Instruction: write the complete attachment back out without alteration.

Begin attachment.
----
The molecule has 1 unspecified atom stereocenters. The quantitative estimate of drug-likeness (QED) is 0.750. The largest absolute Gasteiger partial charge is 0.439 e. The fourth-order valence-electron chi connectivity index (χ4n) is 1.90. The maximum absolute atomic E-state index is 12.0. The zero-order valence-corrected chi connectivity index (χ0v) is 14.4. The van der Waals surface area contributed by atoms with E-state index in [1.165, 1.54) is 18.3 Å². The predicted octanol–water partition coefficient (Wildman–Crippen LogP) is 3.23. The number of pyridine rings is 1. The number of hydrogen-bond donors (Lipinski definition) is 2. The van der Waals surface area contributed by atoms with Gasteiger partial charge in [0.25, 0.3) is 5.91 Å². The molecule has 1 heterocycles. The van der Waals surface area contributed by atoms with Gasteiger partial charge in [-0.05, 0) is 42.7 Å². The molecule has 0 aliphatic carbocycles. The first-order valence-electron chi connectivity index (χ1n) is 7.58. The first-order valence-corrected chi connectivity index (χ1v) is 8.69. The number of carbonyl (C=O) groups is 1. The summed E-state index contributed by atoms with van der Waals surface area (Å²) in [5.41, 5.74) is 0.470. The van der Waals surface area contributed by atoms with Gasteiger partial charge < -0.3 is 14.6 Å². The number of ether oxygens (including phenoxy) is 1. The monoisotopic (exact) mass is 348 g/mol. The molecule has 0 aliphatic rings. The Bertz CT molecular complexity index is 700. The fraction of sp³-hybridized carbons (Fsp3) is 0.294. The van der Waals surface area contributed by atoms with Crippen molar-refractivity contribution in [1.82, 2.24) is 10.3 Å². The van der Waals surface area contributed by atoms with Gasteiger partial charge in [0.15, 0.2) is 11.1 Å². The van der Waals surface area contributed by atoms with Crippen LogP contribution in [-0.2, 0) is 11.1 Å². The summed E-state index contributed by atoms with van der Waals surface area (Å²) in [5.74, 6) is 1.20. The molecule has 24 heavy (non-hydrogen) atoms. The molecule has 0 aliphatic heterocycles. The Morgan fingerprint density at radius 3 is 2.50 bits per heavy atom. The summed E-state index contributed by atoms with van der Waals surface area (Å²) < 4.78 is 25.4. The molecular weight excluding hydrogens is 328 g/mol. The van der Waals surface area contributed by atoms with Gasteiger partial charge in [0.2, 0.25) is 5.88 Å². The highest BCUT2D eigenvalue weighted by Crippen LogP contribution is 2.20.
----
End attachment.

The molecule has 1 unspecified atom stereocenters. The quantitative estimate of drug-likeness (QED) is 0.750. The largest absolute Gasteiger partial charge is 0.439 e. The fourth-order valence-electron chi connectivity index (χ4n) is 1.90. The maximum absolute atomic E-state index is 12.0. The zero-order valence-corrected chi connectivity index (χ0v) is 14.4. The van der Waals surface area contributed by atoms with E-state index in [1.165, 1.54) is 18.3 Å². The predicted octanol–water partition coefficient (Wildman–Crippen LogP) is 3.23. The number of pyridine rings is 1. The number of hydrogen-bond donors (Lipinski definition) is 2. The van der Waals surface area contributed by atoms with Gasteiger partial charge in [0.25, 0.3) is 5.91 Å². The molecule has 1 heterocycles. The van der Waals surface area contributed by atoms with Gasteiger partial charge in [-0.05, 0) is 42.7 Å². The molecule has 0 aliphatic carbocycles. The first-order valence-electron chi connectivity index (χ1n) is 7.58. The first-order valence-corrected chi connectivity index (χ1v) is 8.69. The number of carbonyl (C=O) groups is 1. The summed E-state index contributed by atoms with van der Waals surface area (Å²) in [5.41, 5.74) is 0.470. The van der Waals surface area contributed by atoms with Gasteiger partial charge < -0.3 is 14.6 Å². The number of ether oxygens (including phenoxy) is 1. The monoisotopic (exact) mass is 348 g/mol. The molecule has 0 aliphatic rings. The Bertz CT molecular complexity index is 700. The fraction of sp³-hybridized carbons (Fsp3) is 0.294. The van der Waals surface area contributed by atoms with Crippen molar-refractivity contribution in [1.82, 2.24) is 10.3 Å². The van der Waals surface area contributed by atoms with Gasteiger partial charge in [0.15, 0.2) is 11.1 Å². The van der Waals surface area contributed by atoms with Crippen LogP contribution in [-0.2, 0) is 11.1 Å². The summed E-state index contributed by atoms with van der Waals surface area (Å²) in [5.74, 6) is 1.20. The molecule has 24 heavy (non-hydrogen) atoms. The molecule has 0 aliphatic heterocycles. The Morgan fingerprint density at radius 3 is 2.50 bits per heavy atom. The summed E-state index contributed by atoms with van der Waals surface area (Å²) < 4.78 is 25.4. The molecular weight excluding hydrogens is 328 g/mol. The van der Waals surface area contributed by atoms with Gasteiger partial charge in [0.2, 0.25) is 5.88 Å². The highest BCUT2D eigenvalue weighted by Crippen LogP contribution is 2.20.